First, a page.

Denying climate change can be expensive

American energy companies have found themselves in the crosshairs of US law enforcement authorities. They are accused of suppressing scientific findings about climate change and financing groups that deny a link between greenhouse gas emissions and climate change. Parallels are being drawn with the tobacco industry. John Dyer reports from Boston.

The New York attorney general’s office is investigating ExxonMobil and Peabody Energy for allegedly misleading investors about climate change and financing climate change deniers. (Photo credit: Louis Vest, flickr)

The New York attorney general’s office is investigating ExxonMobil and Peabody Energy for allegedly misleading investors about climate change and financing climate change deniers. (Photo credit: Louis Vest, flickr)

New York authorities are investigating ExxonMobil for allegedly misleading investors about the energy giant’s role in climate change.

The company confirmed on Thursday that New York attorney general Eric Schneiderman had issued a subpoena on Wednesday for internal records to compare the company’s support for advocacy groups that deny climate change and its corporate scientific findings about the role of greenhouse gases in the phenomenon.

The company had not yet determined how to respond to the subpoena, which reportedly was issued after a yearlong investigation. “We unequivocally reject the allegations that ExxonMobil has suppressed climate change research,” ExxonMobil vice president for public affairs Kenneth Cohen told reporters.

Not just ExxonMobil

The New York Times also revealed on Thursday that for the last two years, Schneiderman and his office have been investigating the largest coal producer in the United States, Peabody Energy, for similarly suppressing climate change data while publicly supporting groups that deny how greenhouse gases are altering the environment.

“Peabody continues to work with the New York attorney general’s office regarding our disclosures, which have evolved over the years,” said Peabody in a statement to the newspaper.

Both cases could have enormous ramifications throughout the energy industry. American financial disclosure laws mandate that publicly listed companies disclose trends that might affect their business. The U.S. Supreme Court has ruled that companies must disclose information that “reasonable” people would find important to their investment decisions.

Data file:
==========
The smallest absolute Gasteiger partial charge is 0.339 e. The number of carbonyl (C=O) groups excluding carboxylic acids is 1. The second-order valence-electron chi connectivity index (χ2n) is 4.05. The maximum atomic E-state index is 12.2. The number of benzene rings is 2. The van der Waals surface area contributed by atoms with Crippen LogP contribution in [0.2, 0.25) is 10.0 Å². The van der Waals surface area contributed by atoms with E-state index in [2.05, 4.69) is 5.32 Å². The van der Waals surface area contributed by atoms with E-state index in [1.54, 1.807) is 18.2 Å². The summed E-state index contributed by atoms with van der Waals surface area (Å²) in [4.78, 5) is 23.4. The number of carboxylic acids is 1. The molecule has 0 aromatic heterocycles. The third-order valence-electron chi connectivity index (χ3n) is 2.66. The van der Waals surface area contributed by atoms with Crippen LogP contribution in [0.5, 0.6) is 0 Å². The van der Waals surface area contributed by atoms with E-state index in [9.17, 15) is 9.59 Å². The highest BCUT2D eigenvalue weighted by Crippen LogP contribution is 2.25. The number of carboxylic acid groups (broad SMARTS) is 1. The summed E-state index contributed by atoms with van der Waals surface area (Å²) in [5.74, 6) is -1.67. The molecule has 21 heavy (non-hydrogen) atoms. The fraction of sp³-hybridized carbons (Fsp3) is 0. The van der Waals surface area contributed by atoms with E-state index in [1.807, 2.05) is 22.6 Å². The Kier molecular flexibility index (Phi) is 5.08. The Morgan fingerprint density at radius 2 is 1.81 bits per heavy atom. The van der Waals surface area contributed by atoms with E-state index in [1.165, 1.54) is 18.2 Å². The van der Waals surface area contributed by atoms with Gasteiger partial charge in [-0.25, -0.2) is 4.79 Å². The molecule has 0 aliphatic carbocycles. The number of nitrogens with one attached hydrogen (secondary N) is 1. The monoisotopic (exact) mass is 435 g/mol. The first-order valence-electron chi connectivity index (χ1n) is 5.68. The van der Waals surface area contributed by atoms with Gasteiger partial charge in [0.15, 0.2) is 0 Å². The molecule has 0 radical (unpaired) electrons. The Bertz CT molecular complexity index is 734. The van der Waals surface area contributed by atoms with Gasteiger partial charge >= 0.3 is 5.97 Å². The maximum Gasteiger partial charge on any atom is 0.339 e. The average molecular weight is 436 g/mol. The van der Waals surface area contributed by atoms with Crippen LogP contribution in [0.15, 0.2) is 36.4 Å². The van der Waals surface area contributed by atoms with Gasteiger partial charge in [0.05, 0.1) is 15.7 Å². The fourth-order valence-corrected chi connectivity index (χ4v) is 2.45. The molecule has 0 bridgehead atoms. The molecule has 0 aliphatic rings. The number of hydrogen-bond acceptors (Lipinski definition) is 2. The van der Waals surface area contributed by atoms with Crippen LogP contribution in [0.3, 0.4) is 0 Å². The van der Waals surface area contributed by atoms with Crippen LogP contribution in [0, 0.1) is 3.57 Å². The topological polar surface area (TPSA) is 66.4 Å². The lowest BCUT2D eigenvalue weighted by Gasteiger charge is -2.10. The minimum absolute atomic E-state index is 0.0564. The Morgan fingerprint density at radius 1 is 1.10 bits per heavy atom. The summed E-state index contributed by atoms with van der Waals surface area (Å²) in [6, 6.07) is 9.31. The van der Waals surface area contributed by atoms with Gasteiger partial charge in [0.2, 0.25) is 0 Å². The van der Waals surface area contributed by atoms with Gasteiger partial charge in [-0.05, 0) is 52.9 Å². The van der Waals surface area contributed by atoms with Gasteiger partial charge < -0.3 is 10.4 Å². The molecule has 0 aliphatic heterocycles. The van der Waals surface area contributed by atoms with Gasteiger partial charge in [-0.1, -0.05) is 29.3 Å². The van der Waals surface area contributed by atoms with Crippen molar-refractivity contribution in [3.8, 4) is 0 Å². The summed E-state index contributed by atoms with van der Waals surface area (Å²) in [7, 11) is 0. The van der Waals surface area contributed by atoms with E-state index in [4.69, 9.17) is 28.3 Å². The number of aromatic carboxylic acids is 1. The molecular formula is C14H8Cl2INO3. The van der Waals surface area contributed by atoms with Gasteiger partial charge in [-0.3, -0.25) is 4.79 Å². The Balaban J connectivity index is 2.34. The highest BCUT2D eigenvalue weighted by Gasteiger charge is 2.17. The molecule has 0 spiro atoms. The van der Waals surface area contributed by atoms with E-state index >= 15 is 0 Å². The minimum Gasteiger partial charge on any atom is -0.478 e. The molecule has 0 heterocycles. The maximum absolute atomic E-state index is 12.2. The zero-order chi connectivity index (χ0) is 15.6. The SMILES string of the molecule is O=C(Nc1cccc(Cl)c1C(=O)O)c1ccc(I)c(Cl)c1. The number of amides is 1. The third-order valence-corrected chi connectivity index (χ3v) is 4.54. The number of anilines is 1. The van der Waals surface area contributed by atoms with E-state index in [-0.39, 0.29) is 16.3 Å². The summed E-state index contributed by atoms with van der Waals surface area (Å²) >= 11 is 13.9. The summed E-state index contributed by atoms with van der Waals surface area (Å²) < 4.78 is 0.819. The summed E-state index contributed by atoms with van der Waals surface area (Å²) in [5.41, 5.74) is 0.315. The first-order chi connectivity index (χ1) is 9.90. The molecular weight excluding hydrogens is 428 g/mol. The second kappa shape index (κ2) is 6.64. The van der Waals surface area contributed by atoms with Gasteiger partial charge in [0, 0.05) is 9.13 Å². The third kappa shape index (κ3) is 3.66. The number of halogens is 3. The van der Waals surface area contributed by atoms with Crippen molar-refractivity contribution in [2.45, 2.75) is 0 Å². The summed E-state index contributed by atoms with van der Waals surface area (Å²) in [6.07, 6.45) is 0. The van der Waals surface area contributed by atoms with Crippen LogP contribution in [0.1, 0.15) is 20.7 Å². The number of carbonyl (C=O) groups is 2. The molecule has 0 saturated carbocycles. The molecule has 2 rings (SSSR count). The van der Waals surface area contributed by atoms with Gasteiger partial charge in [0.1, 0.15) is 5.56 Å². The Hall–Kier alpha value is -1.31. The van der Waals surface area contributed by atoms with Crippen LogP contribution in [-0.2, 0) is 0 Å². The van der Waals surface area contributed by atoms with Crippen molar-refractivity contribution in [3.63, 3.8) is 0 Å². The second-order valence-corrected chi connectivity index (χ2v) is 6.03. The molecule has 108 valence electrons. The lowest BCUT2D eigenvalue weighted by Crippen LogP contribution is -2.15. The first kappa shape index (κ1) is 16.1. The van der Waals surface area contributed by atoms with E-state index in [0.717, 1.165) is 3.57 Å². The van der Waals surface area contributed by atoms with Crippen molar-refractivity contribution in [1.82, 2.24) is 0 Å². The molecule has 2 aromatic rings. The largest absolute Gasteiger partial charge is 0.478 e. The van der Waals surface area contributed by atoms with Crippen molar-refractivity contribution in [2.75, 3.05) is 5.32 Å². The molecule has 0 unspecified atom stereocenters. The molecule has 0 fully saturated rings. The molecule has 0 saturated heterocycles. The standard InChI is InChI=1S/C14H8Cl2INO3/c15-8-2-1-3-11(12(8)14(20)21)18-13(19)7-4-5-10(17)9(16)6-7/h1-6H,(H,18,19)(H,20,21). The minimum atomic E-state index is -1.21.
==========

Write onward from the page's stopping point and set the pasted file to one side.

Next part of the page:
“Presumably climate change, a carbon tax or fracking are material things that reasonable investors want to know about,” said University of Colorado business law professor Peter Huang. “The question is how much do they disclose and what do they say.”

Financing climate change deniers

Cohen said ExxonMobil began including information in its financial reports about the risks of climate change to its business in 2007, including factoring in the cost of carbon releases in its financial planning. The company has funded studies that detail the harmful effects of climate change, too.

But Cohen also admitted that the company has exercised its right to support groups that opposed climate change treaties like the Kyoto Protocol. The company no longer supports those groups, however.

He also noted that ExxonMobil became the largest producer of natural gas in the US in 2009 because of a strategic decision to shift to cleaner energy.

But news reports have recently exposed how ExxonMobil was a significant backer of climate change deniers from the 1990s to the mid-2000s — a period when it also supported scientists who were sounding alarm bells about the dangers of climate change. Earlier this year, for example, numerous media organisations reported that Smithsonian Institution researcher Wei-Hock Soon had published studies that raised questions about climate change research without disclosing that he had received significant funding from ExxonMobil and other energy companies.

Parallels with the tobacco industry

Experts said the situation reminded them of the tobacco companies, which knew cigarette smoking was harmful as early as the 1950s and 1960s but instead suppressed that data and launched campaigns to discredit critics who claimed tobacco was unhealthy.

The tobacco companies reached a USD 365.5 billion settlement with the state and federal governments in 1998 to compensate them for health expenses related to tobacco.

“This could open up years of litigation and settlements in the same way that tobacco litigation did, also spearheaded by attorneys general,” said University of Virginia law professor Brandon Garrett, referring to the New York attorney general’s ExxonMobil investigation. “In some ways, the theory is similar — that the public was misled about something dangerous to health. Whether the same smoking guns will emerge, we don’t know yet.”


Photo credit: Louis Vest, flickr/Creative Commons

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